Hydrogen also has a key role to play in a net zero economy, whether through heating buildings, energy storage or fuel for heavy vehicles. However, there are many uncertainties about the best means of producing, distributing and storing hydrogen. For example, as has been pointed out by other noble Lords, the preferred means of production—steam methane reforming—will involve large-scale carbon capture and storage and the issues with that that I have pointed out.

Can the Minister say how the Government intend to de-risk these key areas of uncertainty—hydrogen, carbon capture and storage and nuclear—to ensure that the UK can meet the 2050 target as planned? The timing for large investments could not be more fortuitous in many ways, with the Government able to borrow for 50 years at less than 1.5%.

Lord Donoughue Portrait Lord Donoughue
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My Lords, I declare my interests as in the register. This massive proposal, which is imaginative and exciting in many ways, is being rushed through Parliament, partly because the departing Prime Minister has a desire for a legacy and partly because of the claimed emergency over climate change or global warming. I am in the minority as I was rather sympathetic to the Prime Minister on many things—but not on this issue.

On the latter issue, warming, we have certainly experienced a mild warming cycle for some 140 years, with carbon emissions playing a significant role in it. I have never questioned that. I listened carefully to the noble Lord, Lord Turner, but I cannot find any sudden acceleration. According to Met Office figures, the past 20 years show a rise of 0.3%, which is broadly in line with the whole cycle. It is slightly slower than the further warming in the last quarter of the 20th century, so it is of concern, but it is not a sudden emergency.

The excitement occurring now may arise from the forecasts by models of a boiling planet later this century. That may happen—anything may happen—and I understand people who want assurance, but so far there is no observational scientific evidence for it. Nearly all those models—there are more than 100 of them—have been deeply inaccurate so far and have been seriously biased towards overheating, sometimes by up to 300%. Interestingly, only the Russian model has been accurate for this syndrome, so these models should be treated with care.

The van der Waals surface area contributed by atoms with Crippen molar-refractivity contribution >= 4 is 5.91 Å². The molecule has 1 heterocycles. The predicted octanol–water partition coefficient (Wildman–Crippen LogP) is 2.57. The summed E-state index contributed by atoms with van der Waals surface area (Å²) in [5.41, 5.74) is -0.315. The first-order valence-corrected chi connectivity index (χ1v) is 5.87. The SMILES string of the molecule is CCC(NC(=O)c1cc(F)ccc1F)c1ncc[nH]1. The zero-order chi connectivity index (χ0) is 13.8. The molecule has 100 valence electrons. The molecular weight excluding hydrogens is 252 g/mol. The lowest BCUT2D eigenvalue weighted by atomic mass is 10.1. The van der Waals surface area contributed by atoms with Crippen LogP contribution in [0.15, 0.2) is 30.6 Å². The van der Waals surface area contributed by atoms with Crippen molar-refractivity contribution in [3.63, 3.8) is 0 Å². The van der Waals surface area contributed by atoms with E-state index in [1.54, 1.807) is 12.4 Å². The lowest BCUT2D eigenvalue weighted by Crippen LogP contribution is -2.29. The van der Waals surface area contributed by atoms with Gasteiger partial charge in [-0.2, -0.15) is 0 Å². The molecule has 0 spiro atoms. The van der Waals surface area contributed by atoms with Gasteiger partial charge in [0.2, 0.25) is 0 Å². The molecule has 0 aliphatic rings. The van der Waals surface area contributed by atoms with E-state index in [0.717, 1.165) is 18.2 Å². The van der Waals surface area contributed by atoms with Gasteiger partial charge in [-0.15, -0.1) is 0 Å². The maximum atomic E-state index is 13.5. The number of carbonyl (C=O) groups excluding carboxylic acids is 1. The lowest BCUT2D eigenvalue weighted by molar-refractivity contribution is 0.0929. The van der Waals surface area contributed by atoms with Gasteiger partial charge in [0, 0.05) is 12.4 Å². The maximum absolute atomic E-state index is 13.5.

There has quite rightly been much discussion of costs. The climate change committee’s prediction of a net benefit cost of £50 billion per annum by 2050 may be optimistic. Other outside estimates reject it; the Department for Business, Energy and Industrial Strategy puts the cost 40% higher, at £70 billion per annum. That was quoted by the Chancellor in his letter to the Prime Minister. All seem to agree that the total expenditure by 2050 will be more than £1 trillion. That seems testing. The committee’s figures seem to omit carbon taxes and renewable subsidies, amounting to around £1 trillion, and the decarbonising of heat by refurbishing all houses. I should point out that that figure was from a respectable sectoral energy institute, which is why it was quoted. I find the total financial liability falling on consumers and taxpayers very complex to account for, but it is likely to be huge and perhaps larger. Equally, it could perhaps be smaller. We do not know, as the climate committee admits.

As an infrastructure project, this revolutionary programme involves greater public expenditure than any done by this country since we committed to fighting the Second World War. It inevitably involves massive disruption to our existing economy. There will certainly be benefits—I accept that—but it will create a new and potentially more expensive energy base, and worsen our export competitiveness by raising costs. It would probably close, or export, our existing high-energy consuming industries—steel, engineering, cement et cetera—and if it does, it will hit jobs and living standards. The idea of a cleaner environment is commendable, and I have always supported it, but these are huge costs.